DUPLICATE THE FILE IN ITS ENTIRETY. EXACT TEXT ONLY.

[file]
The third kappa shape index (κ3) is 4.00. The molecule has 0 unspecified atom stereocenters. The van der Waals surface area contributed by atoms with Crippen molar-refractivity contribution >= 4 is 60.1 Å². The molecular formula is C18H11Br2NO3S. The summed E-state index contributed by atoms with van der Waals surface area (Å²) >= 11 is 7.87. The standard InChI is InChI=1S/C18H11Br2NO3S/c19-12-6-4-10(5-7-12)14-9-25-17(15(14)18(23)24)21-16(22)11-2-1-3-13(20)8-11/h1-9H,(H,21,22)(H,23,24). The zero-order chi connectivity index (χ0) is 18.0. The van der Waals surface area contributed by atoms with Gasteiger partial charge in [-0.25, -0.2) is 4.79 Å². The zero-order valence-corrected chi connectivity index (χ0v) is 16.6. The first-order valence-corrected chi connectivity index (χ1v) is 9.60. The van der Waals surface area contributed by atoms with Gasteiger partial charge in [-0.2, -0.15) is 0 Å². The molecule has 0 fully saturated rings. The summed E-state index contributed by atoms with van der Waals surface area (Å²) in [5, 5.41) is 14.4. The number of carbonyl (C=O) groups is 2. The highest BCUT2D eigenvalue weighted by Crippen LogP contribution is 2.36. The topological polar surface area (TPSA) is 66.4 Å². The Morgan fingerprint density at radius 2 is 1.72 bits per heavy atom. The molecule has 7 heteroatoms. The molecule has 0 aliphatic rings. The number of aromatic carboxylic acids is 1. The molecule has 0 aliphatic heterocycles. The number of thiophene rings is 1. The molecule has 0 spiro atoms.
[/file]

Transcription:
The third kappa shape index (κ3) is 4.00. The molecule has 0 unspecified atom stereocenters. The van der Waals surface area contributed by atoms with Crippen molar-refractivity contribution >= 4 is 60.1 Å². The molecular formula is C18H11Br2NO3S. The summed E-state index contributed by atoms with van der Waals surface area (Å²) >= 11 is 7.87. The standard InChI is InChI=1S/C18H11Br2NO3S/c19-12-6-4-10(5-7-12)14-9-25-17(15(14)18(23)24)21-16(22)11-2-1-3-13(20)8-11/h1-9H,(H,21,22)(H,23,24). The zero-order chi connectivity index (χ0) is 18.0. The van der Waals surface area contributed by atoms with Gasteiger partial charge in [-0.25, -0.2) is 4.79 Å². The zero-order valence-corrected chi connectivity index (χ0v) is 16.6. The first-order valence-corrected chi connectivity index (χ1v) is 9.60. The van der Waals surface area contributed by atoms with Gasteiger partial charge in [-0.2, -0.15) is 0 Å². The molecule has 0 fully saturated rings. The summed E-state index contributed by atoms with van der Waals surface area (Å²) in [5, 5.41) is 14.4. The number of carbonyl (C=O) groups is 2. The highest BCUT2D eigenvalue weighted by Crippen LogP contribution is 2.36. The topological polar surface area (TPSA) is 66.4 Å². The Morgan fingerprint density at radius 2 is 1.72 bits per heavy atom. The molecule has 7 heteroatoms. The molecule has 0 aliphatic rings. The number of aromatic carboxylic acids is 1. The molecule has 0 aliphatic heterocycles. The number of thiophene rings is 1. The molecule has 0 spiro atoms.